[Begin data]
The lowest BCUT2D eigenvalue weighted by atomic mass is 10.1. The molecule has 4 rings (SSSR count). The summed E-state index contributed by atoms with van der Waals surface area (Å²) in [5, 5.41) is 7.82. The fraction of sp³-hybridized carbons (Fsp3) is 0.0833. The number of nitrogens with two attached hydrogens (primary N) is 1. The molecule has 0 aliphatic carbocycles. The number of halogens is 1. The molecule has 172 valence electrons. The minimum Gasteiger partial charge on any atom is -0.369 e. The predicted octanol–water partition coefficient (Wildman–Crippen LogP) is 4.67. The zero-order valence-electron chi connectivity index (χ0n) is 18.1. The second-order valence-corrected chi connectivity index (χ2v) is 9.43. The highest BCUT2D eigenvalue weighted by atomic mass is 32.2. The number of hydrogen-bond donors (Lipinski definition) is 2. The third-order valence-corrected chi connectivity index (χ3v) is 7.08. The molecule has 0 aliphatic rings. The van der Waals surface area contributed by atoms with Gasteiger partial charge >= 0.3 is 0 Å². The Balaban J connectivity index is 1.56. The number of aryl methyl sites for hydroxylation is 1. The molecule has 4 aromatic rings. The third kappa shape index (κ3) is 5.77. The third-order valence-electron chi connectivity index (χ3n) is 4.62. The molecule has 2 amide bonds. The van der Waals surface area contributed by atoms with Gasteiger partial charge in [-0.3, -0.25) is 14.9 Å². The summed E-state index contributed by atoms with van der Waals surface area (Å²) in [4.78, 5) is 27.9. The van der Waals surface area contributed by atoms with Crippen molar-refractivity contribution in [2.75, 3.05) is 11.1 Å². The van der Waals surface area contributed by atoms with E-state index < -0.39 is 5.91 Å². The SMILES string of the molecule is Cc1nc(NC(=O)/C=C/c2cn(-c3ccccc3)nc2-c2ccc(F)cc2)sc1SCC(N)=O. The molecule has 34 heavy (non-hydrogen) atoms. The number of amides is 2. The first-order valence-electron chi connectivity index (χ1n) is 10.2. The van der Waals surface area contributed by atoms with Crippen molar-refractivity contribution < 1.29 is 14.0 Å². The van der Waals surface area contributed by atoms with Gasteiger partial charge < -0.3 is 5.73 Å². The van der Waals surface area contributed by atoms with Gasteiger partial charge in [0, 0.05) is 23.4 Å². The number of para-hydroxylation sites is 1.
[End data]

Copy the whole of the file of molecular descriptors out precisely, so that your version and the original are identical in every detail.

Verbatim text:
The lowest BCUT2D eigenvalue weighted by atomic mass is 10.1. The molecule has 4 rings (SSSR count). The summed E-state index contributed by atoms with van der Waals surface area (Å²) in [5, 5.41) is 7.82. The fraction of sp³-hybridized carbons (Fsp3) is 0.0833. The number of nitrogens with two attached hydrogens (primary N) is 1. The molecule has 0 aliphatic carbocycles. The number of halogens is 1. The molecule has 172 valence electrons. The minimum Gasteiger partial charge on any atom is -0.369 e. The predicted octanol–water partition coefficient (Wildman–Crippen LogP) is 4.67. The zero-order valence-electron chi connectivity index (χ0n) is 18.1. The second-order valence-corrected chi connectivity index (χ2v) is 9.43. The highest BCUT2D eigenvalue weighted by atomic mass is 32.2. The number of hydrogen-bond donors (Lipinski definition) is 2. The third-order valence-corrected chi connectivity index (χ3v) is 7.08. The molecule has 0 aliphatic rings. The van der Waals surface area contributed by atoms with Gasteiger partial charge >= 0.3 is 0 Å². The Balaban J connectivity index is 1.56. The number of aryl methyl sites for hydroxylation is 1. The molecule has 4 aromatic rings. The third kappa shape index (κ3) is 5.77. The third-order valence-electron chi connectivity index (χ3n) is 4.62. The molecule has 2 amide bonds. The van der Waals surface area contributed by atoms with Gasteiger partial charge in [-0.3, -0.25) is 14.9 Å². The summed E-state index contributed by atoms with van der Waals surface area (Å²) in [4.78, 5) is 27.9. The van der Waals surface area contributed by atoms with Crippen molar-refractivity contribution in [2.75, 3.05) is 11.1 Å². The van der Waals surface area contributed by atoms with E-state index < -0.39 is 5.91 Å². The SMILES string of the molecule is Cc1nc(NC(=O)/C=C/c2cn(-c3ccccc3)nc2-c2ccc(F)cc2)sc1SCC(N)=O. The molecule has 34 heavy (non-hydrogen) atoms. The number of amides is 2. The first-order valence-electron chi connectivity index (χ1n) is 10.2. The van der Waals surface area contributed by atoms with Crippen molar-refractivity contribution < 1.29 is 14.0 Å². The van der Waals surface area contributed by atoms with Gasteiger partial charge < -0.3 is 5.73 Å². The van der Waals surface area contributed by atoms with Gasteiger partial charge in [0, 0.05) is 23.4 Å². The number of para-hydroxylation sites is 1.